Beejay Silcox

The Nile runs straight through the middle of Cairo, from south to north like a grand zip. In the middle of this citied stretch of river there is an island known colloquially by the name of the suburb that crowds it: Zamalek. Once the grounds of a summer palace, the island became a colonial stronghold in the 1880s, when an extravagant leisure club was built for British Army officers, replete with croquet lawns, a polo field, and pony stables. Now, Zamalek is a restless mix of affluence and decay: home to old money, new expatriates, and crumbling art-deco apartment blocks – the last gasp of Nasser-era rent control. Embassy gardens thrive behind concrete walls and razor wire, while national service recruits doze in the heat, chins propped on the barrels of their AK-47s. American fast-food chains rub greasy shoulders with antique stores full of French rococo and faux-Napoleonic gilt. The ponies outlasted the British Empire, and can still be booked for riding lessons, but the summer palace has been swallowed by a Marriott Hotel. And on the busiest street of this well-storied isle – where the everyday traffic is as loud as a rock concert – there is a bookshop.

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It’s difficult to imagine a more hotly anticipated novel than Irish author Sally Rooney’s Beautiful World, Where Are You. Fiercely embargoed advance copies have sold for vast sums on eBay, and British publisher Faber even set up a custom Sally Rooney store – featuring branded bucket hats, tote bags, and a coffee truck. The author’s two prior works, Conversations with Friends and Normal People, garnered critical acclaim for their insights into young love in the modern age, with pundits even declaring her ‘the first great Millennial novelist’. ABR critic Beejay Silcox delves into Rooney’s latest work for our October issue, available to read tomorrow, September 30. In today’s episode, Beejay first discusses the entangled process of critiquing Beautiful World, Where Are You, before reading her review in full.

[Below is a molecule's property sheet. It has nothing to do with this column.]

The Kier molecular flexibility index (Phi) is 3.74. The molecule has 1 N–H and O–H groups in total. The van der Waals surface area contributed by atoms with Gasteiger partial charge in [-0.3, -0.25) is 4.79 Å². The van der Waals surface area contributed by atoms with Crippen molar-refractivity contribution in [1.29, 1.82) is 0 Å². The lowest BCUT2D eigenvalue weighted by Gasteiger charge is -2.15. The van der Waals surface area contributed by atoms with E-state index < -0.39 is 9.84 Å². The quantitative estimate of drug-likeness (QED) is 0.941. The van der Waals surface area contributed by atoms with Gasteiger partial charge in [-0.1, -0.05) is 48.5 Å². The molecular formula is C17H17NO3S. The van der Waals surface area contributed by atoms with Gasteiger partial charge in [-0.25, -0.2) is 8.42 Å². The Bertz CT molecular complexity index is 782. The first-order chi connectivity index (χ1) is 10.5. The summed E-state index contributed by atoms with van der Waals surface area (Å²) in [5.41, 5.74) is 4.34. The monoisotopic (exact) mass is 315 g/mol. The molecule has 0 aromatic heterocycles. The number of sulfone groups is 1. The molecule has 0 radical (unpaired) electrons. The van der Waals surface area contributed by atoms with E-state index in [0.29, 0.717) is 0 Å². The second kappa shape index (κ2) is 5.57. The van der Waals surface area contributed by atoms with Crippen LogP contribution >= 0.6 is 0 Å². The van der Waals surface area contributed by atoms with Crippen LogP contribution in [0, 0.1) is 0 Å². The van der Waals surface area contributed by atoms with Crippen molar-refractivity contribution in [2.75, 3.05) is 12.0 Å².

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By the time I received my heftily embargoed galley of Sally Rooney’s new novel, Beautiful World, Where Are You, it would have been more lucrative to auction the book online than review it, such is the wild demand for Rooney’s fiction, the monetised eagerness. I’ve ruined my chances for unethical riches with my margin scrawls, dog-ears, and penchant for spine-breaking (reading, after all, is a contact sport). But it is telling that the question I’ve been asked most about the novel, other than whether I intended to sell my advance copy, has not been What do you think? but Are you on Team Rooney? Popularity of any sort inevitably rouses a backlash, and it can be constructive – often revelatory – to parse the stories that capture our collective imagination. But Sally Rooney (the literary product, not the person) has become a kind of shibboleth. To profess a grand love or distaste for her novels, or even – perhaps especially – a lofty indifference to them, has become a declaration of pop-cultural allegiance, a statement that’s almost entirely about ourselves. It’s a fate that too often befalls precocious, art-making women: they’re turned into straw men and set publicly alight.